Tomato, Pepper, Eggplant - Varieties
Since adequate testing of all the varieties in all the conditions present in Utah is impossible, the following information is meant as a guideline for identifying varieties that will grow well on your farm.
Selection of tomato varieties can be daunting since factors such as length of growing season, soil types,climate conditions, and production practices are unique to a farm's location. To further complicate matters, there are in excess of 700 different tomato varieties available for purchase. When selecting a new variety, evaluate it based on fruit size, color, earliness,soluble solids (sweetness), growth habit (determinate or indeterminate), and disease resistance. In determinate varieties, vine growth is limited, making it easier to stake plants or grow without trellising.
Trellising or caging is recommended for indeterminate varieties since they continue to grow, flower, and fruit throughout the season. Heirloom varieties offer a wide range of fruit flavors and colors, and are popular at farmers markets, but generally lack disease resistance and are more prone to cosmetic defects.
We recommend trying new varieties and compare them to what you already grow. On-farm testing is the best way to identify varieties that are most suited to your farm's local and unique conditions. Keep in mind that although you can grow all the different varieties, not all may be suited to your location. Varieties that are known to be grown under local conditions are shown in Tomato Variety Table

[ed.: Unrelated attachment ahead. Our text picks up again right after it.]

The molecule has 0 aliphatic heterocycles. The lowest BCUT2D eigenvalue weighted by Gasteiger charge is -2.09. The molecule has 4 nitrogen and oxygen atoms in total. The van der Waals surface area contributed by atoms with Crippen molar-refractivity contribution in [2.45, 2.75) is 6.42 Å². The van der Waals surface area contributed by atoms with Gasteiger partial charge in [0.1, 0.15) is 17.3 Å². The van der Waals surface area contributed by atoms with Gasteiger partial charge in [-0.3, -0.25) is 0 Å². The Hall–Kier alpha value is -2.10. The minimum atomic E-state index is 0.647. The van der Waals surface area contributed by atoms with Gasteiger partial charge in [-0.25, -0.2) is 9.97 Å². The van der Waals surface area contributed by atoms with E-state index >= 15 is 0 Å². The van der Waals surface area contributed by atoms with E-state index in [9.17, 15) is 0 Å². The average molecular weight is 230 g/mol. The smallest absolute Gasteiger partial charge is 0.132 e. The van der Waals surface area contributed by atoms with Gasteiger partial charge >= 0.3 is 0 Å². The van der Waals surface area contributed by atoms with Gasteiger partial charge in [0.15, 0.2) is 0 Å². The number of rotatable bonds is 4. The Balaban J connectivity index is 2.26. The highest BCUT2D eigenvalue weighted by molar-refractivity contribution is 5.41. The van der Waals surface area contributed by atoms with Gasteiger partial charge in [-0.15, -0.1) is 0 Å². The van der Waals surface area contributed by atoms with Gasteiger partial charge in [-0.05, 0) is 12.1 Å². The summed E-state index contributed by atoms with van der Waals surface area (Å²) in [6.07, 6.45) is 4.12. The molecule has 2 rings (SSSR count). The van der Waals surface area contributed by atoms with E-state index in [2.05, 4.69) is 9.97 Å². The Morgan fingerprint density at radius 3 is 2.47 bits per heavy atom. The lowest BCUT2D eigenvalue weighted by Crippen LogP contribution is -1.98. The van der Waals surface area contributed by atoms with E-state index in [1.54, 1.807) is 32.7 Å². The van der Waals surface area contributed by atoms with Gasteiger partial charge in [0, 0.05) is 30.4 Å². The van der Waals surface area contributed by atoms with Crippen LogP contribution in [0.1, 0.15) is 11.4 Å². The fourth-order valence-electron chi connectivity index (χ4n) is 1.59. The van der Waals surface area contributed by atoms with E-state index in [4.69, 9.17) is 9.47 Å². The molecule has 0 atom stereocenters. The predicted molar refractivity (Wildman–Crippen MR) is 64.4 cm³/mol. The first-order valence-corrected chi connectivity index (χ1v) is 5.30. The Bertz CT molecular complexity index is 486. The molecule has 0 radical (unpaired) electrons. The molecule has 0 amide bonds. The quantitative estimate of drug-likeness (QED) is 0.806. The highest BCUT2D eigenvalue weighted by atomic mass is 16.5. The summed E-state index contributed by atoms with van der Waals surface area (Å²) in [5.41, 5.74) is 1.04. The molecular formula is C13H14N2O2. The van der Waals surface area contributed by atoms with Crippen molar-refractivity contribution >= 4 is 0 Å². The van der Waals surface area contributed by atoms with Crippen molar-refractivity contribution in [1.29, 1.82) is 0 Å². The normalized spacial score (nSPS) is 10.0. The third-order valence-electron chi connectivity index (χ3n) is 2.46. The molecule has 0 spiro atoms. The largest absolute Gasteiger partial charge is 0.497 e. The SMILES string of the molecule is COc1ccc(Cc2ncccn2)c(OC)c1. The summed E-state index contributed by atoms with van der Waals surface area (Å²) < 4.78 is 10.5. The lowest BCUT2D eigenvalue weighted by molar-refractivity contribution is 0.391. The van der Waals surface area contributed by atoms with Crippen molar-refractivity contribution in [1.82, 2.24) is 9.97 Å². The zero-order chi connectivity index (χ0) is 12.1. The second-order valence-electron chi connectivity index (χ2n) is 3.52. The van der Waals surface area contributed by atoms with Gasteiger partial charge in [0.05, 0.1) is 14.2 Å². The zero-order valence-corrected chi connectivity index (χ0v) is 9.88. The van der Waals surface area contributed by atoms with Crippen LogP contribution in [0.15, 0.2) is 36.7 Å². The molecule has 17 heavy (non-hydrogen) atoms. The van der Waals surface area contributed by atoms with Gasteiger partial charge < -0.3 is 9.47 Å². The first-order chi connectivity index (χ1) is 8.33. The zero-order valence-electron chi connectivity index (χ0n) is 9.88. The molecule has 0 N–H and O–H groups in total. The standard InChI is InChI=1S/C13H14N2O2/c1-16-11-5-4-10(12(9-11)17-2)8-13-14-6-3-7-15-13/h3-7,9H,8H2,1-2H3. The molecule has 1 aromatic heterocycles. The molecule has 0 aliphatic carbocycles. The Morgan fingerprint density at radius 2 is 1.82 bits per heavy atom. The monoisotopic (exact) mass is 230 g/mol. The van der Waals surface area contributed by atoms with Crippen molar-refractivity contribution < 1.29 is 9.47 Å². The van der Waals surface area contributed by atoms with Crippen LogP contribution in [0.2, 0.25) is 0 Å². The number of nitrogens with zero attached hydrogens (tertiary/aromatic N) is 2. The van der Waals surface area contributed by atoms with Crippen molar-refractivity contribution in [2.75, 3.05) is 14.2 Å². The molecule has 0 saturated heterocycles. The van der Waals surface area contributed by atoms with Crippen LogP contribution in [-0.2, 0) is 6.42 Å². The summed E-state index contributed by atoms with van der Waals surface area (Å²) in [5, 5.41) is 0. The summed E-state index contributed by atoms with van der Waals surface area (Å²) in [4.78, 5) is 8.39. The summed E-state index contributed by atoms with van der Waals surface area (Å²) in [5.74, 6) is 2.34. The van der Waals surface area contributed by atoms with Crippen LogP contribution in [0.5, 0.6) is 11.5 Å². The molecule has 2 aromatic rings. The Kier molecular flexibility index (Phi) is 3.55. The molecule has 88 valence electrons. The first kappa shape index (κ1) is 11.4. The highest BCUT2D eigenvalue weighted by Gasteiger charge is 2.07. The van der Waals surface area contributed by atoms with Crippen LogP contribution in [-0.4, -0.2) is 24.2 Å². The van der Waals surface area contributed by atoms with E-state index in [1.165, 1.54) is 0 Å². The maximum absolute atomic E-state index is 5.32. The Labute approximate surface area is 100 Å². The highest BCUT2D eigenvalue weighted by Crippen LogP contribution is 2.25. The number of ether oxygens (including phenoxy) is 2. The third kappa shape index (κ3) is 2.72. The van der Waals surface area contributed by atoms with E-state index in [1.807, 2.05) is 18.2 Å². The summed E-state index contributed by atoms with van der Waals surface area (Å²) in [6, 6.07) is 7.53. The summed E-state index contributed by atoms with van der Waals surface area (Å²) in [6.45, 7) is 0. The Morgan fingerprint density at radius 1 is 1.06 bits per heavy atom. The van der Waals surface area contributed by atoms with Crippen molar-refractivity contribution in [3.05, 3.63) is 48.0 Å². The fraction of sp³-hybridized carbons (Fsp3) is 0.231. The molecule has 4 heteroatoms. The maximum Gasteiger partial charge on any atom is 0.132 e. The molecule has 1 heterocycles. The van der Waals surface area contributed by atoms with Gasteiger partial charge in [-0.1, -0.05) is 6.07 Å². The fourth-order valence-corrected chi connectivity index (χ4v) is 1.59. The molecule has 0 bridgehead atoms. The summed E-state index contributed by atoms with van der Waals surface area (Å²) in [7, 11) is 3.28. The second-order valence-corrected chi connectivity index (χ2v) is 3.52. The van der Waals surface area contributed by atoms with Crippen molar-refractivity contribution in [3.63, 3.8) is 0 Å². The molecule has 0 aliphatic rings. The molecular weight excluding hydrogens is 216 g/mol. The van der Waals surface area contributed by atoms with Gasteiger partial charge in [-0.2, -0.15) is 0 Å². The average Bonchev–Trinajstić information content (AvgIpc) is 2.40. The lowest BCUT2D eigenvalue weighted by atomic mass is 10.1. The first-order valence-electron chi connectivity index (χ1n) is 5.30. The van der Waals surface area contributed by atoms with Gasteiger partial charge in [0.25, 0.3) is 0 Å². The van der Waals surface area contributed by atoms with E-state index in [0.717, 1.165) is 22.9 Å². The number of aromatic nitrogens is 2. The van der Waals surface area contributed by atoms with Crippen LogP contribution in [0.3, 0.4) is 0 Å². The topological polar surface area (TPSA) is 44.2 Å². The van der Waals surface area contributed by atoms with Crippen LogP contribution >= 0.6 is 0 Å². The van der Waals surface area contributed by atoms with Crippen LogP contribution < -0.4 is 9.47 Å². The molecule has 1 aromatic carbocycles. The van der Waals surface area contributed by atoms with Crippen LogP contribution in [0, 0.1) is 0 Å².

Eggplant and Pepper
Eggplant and pepper fruits are frequently categorized by shape, size, color, and flavor (Eggplant Variety Selection Table). Fruits vary greatly within these categories and varieties should be selected to meet production goals and market demands. Some factors to consider when choosing varieties are: growing environment, available space, market requirements, and desired use. Consult seed providers or other reputable sources to help identify eggplant and pepper varieties that meet your production criteria.
If you have had issues with certain diseases, many of the hybrid varieties have unique disease resistance/tolerance characteristics. To identify varieties with disease resistance, look for abbreviations of disease names listed with the variety name on seed packets.
Verticillium (V) and Fusarium (F) wilt, and root-knot nematode (N) are common (for example, ‘Better Boy’VFN). Some seed suppliers provide more specificdisease abbreviations. Reference the specific seed catalog for a full list.
|Eggplants||Cappi, Epic, Megal, Millionaire, Nadia, White Star|
|Heirloom||Black Beauty, Long Purple, Rosa Bianca|
|Bell Peppers||Ace, Aristotle, Bell Boy, California, King Arthur, Revolution, Socrates, Wonder,|
|Banana Types||Ethem, Key West, Sweet Savannah|
|Sweet (non-bells)||Aruba, Cubanelle, Giant Marconi, Pimento, Sweet Cherry, Sweet Hungarian|
|Hot Peppers||Cayenne, Chili, Habanero, Hungarian, Jalapeno, Serrano|
|Heirloom||Chocolate Beauty, Emerald Giant, Golden Calwonder, Orange King Bell, Yolo Wonder|
|Large Fruited||Celebrity, Empire, Heatmast, Jet Star Majesty, Mountain Fresh, Mountain Glory, Sunbrite, Sunshine|
|Cherry- Saladette||Juliet, Sweet Gold, Sweet Hearts, Sweet Million, Verona|
|Heirloom||Beafsteak, Black Prince, Black Zebra, Brandywine, Branscomb, Cherokee Purple, Chocolate Stripes, Coldset, Golden Swedish, Red Heart, San Marzano|